Numerous student-led protests have expanded in regards to the school shooting in Oxford, Michigan that resulted in the arrest of Ethan, James and Jennifer Crumbley, and others over the years. Several organizations have thus been formed, such as Sandy Hook Promise, an organization that specializes in ensuring that all children in school are protected from any threats. It was established in honor of the Sandy Hook victims that were killed as a result of the shooting there in 2012. Through the Sandy Hook Promise Action Fund, youth leaders are able to focus on specific issues, such as background checks on gun sales, Extreme Risk Protection Orders to support law enforcement or family members attached to gun-related crime issues, and the STOP School Violence Act. This act, which has passed in the United States House of Representatives, presents itself as bipartisan safety legislation expanding access to school violence protection programs across the country. These measures have proven beyond successful; currently, upwards of 12 million individuals have contributed towards ending this tragedy of school shootings.
Students are petrified. Staff members are helpless. Yet, we can continue to act. By aligning with organizations and promoting the forming of anti-gun-violence clubs at school, students can further efforts towards establishing schools nationwide as safe spaces. There is still so much to accomplish, and so much to hope for.
What role does social media play in school shootings?
As time changes and technology evolves, so do threats to student safety. Nowadays, potential school shooters can be found lurking on social media and leaving key traces of their future intent behind. However, it appears that the infamy granted to such individuals also incentivizes their inflammatory language. This phenomenon was put on full display earlier this year, as police responded quickly to threats posed against Cherry Hill High Schools East and West.
A message circulating on Snapchat included vague threats against the safety of students attending school on December 14th, creating fear in the West student-community. Rather than go into lockdown, the Cherry Hill Public Schools district increased police presence at West due to Lt. John Moyer deeming the language of the threat as “generic” and non-credible. This instance follows a peculiar trend amongst certain teenagers on social media.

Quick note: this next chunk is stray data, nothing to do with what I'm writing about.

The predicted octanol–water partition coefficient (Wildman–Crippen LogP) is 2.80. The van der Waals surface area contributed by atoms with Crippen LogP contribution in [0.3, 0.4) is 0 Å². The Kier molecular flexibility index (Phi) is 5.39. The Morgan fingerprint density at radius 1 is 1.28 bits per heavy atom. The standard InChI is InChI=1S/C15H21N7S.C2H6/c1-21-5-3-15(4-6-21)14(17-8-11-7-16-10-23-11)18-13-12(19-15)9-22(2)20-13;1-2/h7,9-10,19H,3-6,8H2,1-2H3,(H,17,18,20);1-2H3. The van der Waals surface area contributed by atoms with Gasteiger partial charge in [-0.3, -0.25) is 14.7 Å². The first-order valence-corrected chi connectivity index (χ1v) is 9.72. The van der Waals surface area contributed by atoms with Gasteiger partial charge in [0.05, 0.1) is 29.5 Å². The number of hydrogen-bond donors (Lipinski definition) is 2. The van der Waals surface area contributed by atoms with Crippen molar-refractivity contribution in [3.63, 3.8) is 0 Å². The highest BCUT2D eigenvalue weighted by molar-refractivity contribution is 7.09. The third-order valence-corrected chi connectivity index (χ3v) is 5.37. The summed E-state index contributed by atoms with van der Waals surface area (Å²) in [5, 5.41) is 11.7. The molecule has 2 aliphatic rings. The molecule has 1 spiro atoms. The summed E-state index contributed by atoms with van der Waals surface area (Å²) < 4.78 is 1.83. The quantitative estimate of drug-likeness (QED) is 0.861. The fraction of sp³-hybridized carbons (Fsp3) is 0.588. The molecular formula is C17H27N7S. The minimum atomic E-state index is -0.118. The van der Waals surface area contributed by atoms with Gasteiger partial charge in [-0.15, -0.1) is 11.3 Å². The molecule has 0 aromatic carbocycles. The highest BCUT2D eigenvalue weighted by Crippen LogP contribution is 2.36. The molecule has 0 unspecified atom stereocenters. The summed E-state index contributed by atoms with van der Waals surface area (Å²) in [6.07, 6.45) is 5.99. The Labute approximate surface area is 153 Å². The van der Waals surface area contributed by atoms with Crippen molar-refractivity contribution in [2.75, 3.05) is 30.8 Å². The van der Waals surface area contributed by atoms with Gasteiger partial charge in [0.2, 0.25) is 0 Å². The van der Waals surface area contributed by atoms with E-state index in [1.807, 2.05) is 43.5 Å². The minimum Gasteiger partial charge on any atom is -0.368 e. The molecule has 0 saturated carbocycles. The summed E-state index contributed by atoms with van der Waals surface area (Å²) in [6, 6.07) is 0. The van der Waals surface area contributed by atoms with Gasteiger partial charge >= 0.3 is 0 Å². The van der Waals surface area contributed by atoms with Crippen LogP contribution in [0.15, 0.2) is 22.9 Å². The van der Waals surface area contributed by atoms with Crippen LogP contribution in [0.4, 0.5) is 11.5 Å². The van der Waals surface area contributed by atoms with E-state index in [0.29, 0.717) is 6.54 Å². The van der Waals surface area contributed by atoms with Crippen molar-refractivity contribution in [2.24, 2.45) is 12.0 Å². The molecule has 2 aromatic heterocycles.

Later in that same week, police presence increased at East due to similar threats. A niche internet challenge which found home on the popular social media platform TikTok, dubbed the “Shoot Up Your School Challenge” and “National Shoot Up Your School Day,” impacted schools nationwide. Users posted threatening and inflammatory language, which consequently led to concern for student safety on December 17th at East. This came in direct succession to the recent school shooting in Oxford, Michigan, as well as the anniversary of the Sandy Hook Massacre, which occurred on December 12, 2012.
It appears that a certain sect of American teenagers view the recent flurry of school violence as a trend, which resulted in numerous instances of threatening language. While this impacted life in Cherry Hill, it has also extended further and troubled schools across the country.
However, the role of social media also has a notable history of immense benefit when it comes to combating school violence. Thousands have banded together to join the March for Our Lives movement, creating a space for young people to affect gun reform change while organizing online. Ryan Deitsch, a graduate and survivor from the shooting at Marjory Stoneman Douglas High School in Parkland, Florida, recalled how after a school shooting occurs, he receives messages on Instagram from those affected via the March for Our Lives account.
“Social media is the double-edged sword of the modern age, with these direct messages bringing comfort and strength to those seeking ceasefire and message boards fueling the fire they wish to cease,” he wrote.